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Paul Dean

Puppets Share Holiday Spirit Year-Round

December 26, 1987|Paul Dean

It's a grungy area, this downtown spot where 1st Street glances off Beverly Boulevard and creates a shortcut to the Hollywood Freeway.

A dismal overpass. Chain-link and padlock security. Graffiti is by the layer and the generations. Certainly no living theater, no place and palace of froth, pink glamour and young laughter should exist here.

Except, peculiarly, even miraculously, the Bob Baker Marionette Theater.

It not only survives, it thrives and has lasted 25 years. Performances are daily, and weekends bulge with three shows each Saturday and Sunday. And that's about 28,000 children each year who have been amused, astonished, touched, delighted, mystified, intrigued and eased into fine, early memories by the high theatrical art of puppetry.

"This area was marked for urban renewal and that's why we decided to locate here," Baker said. He's small, neat, a puppet master who almost looks like one of his puppets. "Well, the urban renewal didn't go through, but we're still here and the theater is even paying for itself."

A talent like Baker, obviously, does not live by the bread of a marionette theater alone.

Bob Baker is a 22-person business, a puppet manufacturing company and a road show that tours this country and Canada. His characters have appeared in 200 television and feature movies and videos. It's Baker pulling the strings for a runaway cute television commercial--the moon-faced and piano-playing Mac Tonight.

Yet his theater is the hobby he gets paid for, his escape from gray realities beyond the front door at 1345 West 1st St., the place, he likes to say, "where imagination begins."

It's also a vessel for Baker and his troupe to preserve a past. Once, he said, young fantasies could build around Punch and Judy, pantomime, vaudeville, the circus and Saturday matinees. Booing, cheering, singing along and being a part of the performance were allowed.

"But television has made everyone so sophisticated," he mourned. "It has become the one medium of enjoyment; it tells us everything until we lose our curiosity. The magic of the unknown has gone, of wanting to believe, of searching to find . . . it's all gone."

Except, of course, in a marionette theater where children are the best audiences in the world, because adults have been ruined. "Adults will be very gracious and say 'nice show' when they didn't really like it," Baker explained. "But kids . . . they'll boo, get up and go to the sandbox, and let you know right then and there if something is wrong.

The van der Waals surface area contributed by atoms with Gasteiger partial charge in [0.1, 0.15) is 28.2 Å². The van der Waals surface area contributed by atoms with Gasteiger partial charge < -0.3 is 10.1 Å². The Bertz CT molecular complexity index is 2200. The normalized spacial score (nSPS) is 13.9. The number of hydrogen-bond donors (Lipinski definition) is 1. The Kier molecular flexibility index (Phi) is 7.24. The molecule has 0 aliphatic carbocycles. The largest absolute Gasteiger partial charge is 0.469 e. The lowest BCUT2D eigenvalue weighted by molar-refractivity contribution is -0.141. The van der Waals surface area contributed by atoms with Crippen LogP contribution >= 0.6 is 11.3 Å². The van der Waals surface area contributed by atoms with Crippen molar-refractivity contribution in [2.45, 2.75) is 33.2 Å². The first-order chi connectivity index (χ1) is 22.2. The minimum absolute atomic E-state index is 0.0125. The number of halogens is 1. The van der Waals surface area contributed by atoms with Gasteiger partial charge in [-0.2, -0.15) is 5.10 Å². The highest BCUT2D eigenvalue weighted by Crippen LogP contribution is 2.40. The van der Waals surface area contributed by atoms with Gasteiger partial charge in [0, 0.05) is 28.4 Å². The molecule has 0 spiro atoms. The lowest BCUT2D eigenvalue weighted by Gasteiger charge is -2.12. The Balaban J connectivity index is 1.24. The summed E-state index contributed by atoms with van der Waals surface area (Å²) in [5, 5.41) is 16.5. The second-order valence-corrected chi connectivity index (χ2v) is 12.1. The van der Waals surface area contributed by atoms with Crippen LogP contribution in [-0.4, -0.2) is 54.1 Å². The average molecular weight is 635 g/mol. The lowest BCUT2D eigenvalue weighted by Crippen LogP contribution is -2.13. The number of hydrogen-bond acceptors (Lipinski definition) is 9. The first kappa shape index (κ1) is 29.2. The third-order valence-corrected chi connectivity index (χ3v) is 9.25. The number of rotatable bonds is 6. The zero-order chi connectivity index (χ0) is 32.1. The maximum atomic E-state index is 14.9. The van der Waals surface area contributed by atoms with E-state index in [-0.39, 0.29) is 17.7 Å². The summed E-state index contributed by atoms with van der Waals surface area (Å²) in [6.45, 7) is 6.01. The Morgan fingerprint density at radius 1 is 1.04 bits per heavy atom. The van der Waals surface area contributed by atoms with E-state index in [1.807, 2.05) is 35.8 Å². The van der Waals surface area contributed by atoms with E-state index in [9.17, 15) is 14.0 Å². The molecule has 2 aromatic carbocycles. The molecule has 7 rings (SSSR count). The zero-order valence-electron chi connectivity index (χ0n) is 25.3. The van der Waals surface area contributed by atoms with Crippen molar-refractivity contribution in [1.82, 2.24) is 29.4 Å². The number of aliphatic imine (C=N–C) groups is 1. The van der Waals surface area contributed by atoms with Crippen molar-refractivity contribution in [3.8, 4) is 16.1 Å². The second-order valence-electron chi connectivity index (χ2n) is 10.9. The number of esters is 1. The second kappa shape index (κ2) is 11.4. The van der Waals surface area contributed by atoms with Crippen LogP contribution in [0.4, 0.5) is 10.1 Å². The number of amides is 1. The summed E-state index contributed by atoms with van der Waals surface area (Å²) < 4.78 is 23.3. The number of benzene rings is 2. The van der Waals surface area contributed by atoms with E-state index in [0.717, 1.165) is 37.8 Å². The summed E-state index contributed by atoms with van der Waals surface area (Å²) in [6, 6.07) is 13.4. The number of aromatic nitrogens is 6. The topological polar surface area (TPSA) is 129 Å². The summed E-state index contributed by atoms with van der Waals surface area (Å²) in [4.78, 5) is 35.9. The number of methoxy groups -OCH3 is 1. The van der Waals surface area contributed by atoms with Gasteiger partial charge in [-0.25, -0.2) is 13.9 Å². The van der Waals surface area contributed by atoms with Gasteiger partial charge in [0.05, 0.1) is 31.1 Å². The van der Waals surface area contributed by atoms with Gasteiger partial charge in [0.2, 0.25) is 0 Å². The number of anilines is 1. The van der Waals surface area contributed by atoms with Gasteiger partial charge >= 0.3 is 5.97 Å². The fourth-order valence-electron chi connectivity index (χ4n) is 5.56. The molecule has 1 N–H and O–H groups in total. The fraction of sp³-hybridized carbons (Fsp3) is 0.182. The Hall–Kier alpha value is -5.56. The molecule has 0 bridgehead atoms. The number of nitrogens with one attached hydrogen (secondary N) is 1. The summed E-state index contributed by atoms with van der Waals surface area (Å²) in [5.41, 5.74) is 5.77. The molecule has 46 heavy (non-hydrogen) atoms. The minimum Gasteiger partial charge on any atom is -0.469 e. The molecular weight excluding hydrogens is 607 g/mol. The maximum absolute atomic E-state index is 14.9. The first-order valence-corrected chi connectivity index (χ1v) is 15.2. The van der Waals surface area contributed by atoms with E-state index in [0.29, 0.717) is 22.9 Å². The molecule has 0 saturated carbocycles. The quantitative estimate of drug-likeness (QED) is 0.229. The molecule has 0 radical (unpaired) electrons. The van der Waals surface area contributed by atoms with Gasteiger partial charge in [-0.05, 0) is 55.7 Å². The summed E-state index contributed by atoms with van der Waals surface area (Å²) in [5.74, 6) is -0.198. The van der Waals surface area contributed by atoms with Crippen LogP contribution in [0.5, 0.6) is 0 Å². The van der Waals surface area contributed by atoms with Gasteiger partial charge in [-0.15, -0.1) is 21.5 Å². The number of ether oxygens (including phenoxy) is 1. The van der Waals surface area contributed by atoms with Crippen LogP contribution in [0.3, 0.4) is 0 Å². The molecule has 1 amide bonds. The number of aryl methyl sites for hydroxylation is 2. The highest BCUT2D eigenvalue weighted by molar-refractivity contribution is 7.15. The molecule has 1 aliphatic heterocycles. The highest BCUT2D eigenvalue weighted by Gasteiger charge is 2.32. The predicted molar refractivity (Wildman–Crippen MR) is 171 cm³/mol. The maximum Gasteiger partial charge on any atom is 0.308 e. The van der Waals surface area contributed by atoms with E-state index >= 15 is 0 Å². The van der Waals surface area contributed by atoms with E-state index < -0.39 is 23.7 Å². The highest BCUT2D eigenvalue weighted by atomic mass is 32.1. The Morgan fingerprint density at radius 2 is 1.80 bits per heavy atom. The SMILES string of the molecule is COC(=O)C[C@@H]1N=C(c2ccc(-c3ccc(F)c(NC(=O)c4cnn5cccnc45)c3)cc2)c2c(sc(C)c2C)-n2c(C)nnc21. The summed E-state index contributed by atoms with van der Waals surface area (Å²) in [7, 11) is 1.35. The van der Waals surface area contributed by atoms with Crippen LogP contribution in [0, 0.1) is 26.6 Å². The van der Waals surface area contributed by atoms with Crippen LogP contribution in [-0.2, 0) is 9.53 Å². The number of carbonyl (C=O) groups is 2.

"That's our challenge. We've got to do it now and get it right for them the first time. And we've only got one shot at it . . . at fulfilling a child's first theatrical experience and teaching the communication of music, dance and comedy.

"We're also telling them that it's OK to imagine something, and it's OK to keep on using that imagination . . . and that imagination allows a dream to become a goal."

Currently, Baker's imagination is producing " 'Tis the Season," a one-hour puppet show that will run daily through Jan. 17. It celebrates Christmas, Navidad and Hanukkah. It is Jack Frost as magical emcee for dancing poinsettias, Rudolph and his nose, Mr. Dog and his skating flea, Santa and his elves . . . and, on Tuesday, an audience of 150 children whose captivation was total.

Sitting cross-legged on shag rug, a circle of knees and elbows forming the stage, they waved at the Currier & Ives skaters and shook hands with flickering robots and pointed in hilarity at a comedy team of Top Dog and Second Banana.

But their star, the proof and communication of it all, was an 8-year-old with Down's syndrome. She touched Jack Frost's shimmering sleeve and opened her arms to the dog who wanted a kiss on his sloppy nose. She knew all the words to "Rudolph the Red-Nosed Reindeer."

And for 63 minutes of show time and magic, she was whole and a part of everything and certainly no different to any other child in the theater.

Bob Baker Marionette Theater, 1345 West 1st St. Show times and price information: (213) 250-9995.

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